Cocom (dynasty)

from Wikipedia, the free encyclopedia
Panorama of the central area in Mayapan as seen from the Kukulkan pyramid
Political structure around 1500

Cocom , rare Kokom is the name of a post-classical princely family of the Maya of Yucatan . The family continues to the present day.


The first written message from Cocom comes from Chichén Itzá . In 870, K'ak'upakal K'awiil, an outstanding personality in Chichén Itzá, K'inich Jun Pik To'ok ' , ruler of Ek Balam , and an apparently equal member of the Cocom family carried out a fire ceremony together. In the building in Chichén Itzá, now known as Akab Dzib , the owner Yahawal Cho 'K'ak' describes himself as a member of the Cocom family. But other inscriptions from unidentified buildings also relate them to the Cocom.

According to the Chilam Balam , the Cocom prince Hunak Ke'el , ruler ( Halach Huinik ) and possibly also founder of Ich Paa , was captured by the Itzá around the year 1194 and thrown into the cenote of Chichén Itzá as a human sacrifice on behalf of Chac Xib Chac . However, he survived and started the war that led to the destruction of Chichén Itzá. The establishment of the so-called League of Mayapán is attributed to the same . A dominance of the Cocom in Yucatan was ended by a rebellion 1441–1461 led by Ah Xupan Xiu , the ruling prince of Maní from the Tutul Xiu family , and led to the destruction of Mayapan. Almost all members of the Cocom family fell victim to the uprising.

Only one son survived, who stayed abroad and initially settled in Tibolon, but then founded Sotuta . This place, which like Maní is still inhabited today, became the residential city of the principality of the same name, which was one of the most important of 16 indigenous jurisdictions on the Yucatan at the time of the arrival of the Spaniards . The Cocom were in irreconcilable war with the Tutul Xiu in the following period. For example, a group of Xiu pilgrims who wanted to make sacrifices at the sacred cenote of Chichén Itzá to end a drought period are said to have been killed by the Cocom in their sleep. However, the Principality of Sotuta was also at constant war with the neighboring states of Hocabá and Ah Kin Chel .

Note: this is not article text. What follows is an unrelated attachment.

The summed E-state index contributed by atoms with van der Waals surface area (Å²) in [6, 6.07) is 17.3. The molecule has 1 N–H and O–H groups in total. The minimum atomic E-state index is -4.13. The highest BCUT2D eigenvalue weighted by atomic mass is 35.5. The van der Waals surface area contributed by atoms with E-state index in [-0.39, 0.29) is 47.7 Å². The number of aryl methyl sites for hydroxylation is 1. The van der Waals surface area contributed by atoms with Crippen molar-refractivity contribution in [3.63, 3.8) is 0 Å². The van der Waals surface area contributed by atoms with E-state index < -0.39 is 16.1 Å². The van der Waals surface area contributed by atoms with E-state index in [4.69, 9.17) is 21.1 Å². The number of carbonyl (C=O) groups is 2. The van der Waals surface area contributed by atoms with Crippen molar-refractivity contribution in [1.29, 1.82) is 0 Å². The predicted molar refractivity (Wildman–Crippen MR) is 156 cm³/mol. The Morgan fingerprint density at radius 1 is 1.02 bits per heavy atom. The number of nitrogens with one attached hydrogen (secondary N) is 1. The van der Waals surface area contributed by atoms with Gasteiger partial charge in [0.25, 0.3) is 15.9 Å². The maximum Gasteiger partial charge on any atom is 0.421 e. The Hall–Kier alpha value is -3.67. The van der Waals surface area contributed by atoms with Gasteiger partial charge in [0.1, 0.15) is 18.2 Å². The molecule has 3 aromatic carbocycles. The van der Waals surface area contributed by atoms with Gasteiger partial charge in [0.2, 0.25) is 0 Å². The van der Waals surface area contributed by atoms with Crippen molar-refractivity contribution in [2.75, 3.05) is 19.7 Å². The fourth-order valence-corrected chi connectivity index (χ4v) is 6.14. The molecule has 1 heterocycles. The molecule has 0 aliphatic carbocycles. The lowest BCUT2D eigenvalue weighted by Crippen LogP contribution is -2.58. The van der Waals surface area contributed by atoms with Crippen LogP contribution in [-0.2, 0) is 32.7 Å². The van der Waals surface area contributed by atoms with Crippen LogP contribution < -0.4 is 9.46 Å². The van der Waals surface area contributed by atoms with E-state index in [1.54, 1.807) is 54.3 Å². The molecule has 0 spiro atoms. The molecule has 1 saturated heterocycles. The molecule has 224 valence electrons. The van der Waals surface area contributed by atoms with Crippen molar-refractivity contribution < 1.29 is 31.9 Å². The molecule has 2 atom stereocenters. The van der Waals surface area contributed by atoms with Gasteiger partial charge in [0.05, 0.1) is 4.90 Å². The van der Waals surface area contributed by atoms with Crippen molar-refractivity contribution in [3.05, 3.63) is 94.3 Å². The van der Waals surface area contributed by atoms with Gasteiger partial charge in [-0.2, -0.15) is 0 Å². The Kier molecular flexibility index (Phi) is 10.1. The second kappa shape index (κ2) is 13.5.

While u. a. the Tutul Xiu had allied with the Spaniards, the Cocom led several uprisings. Nachi Cocom († 1562), ruler of Sotuta and grandson of the last ruler of Mayapan, was one of the most important and last resistors. On June 11, 1541 he was defeated, leading a united Maya army, against Francisco de Montejo y León and his indigenous auxiliary troops at Tixkokob . After his baptism in the name of Juan , he made valuable information available to Diego de Landa for his work "Relación de las cosas de Yucatán", written around 1566. His brother Lorenzo Cocom succeeded him as head of the family, but in order to avoid embarrassing questioning , after a year of reign he took his own life after he was accused of sacrificing people in Sotuta. He was followed by Nachi Cocom's son, who was named governor of Sotuta from 1565 to 1581. He is said to have been a very smart and prudent man who also spoke fluent Spanish. His family held the governor's office in Sotuta until the end of the 18th century.


  • Hunak Ke'el († after 1194), Halach Huinik of Mayapan and founder of the League of Mayapan
  • Nachi Cocom († 1560/1562), Halach Huinik of Sotuta and leader of the resistance against the Conquista
  • Heriberto (Beto) Cocom, President of AdEP, a support company for the preservation and development of El Pilar
  • Dr. Juan Castillo Cocom, anthropologist


Individual evidence

  1. Nikolai Grube , Ruth Krochok: Reading between the lines; hieroglyphic texts from Chichén Itzá and its neighbors . In: Twin Tollans: Chichén Itzá, Tula, and the epiclassic to early postclassic Mesoamerican world , ed. by Jeff Karl Kowalski, Cynthia Kristan-Graham. Dumbarton Oaks, Washington 2007, ISBN 978-0-88402-323-4 , pp. 205-249.
  2. Alexander W. Voss, H. Jürgen Kremer: K'ak'-u-pakal, Hun-pik-tok 'and the Kokom: The political organization of Chichén Itzá . In: Pierre Robert Colas (Ed.) The Sacred and the Profane: Architecture and Identity in the Maya Lowlands . Acta Mesoamericana, no.10 . Markt Schwaben, Saurwein 2000, ISBN 3-931419-04-5 .
  3. ^ Sylvanus Griswold Morley : The ancient Maya. Stanford University Press, Stanford 1956 (3rd edition).
  4. Cronica de Oxkutzcab from 1538
  5. Short biography of Dr. Juan Castillo Cocom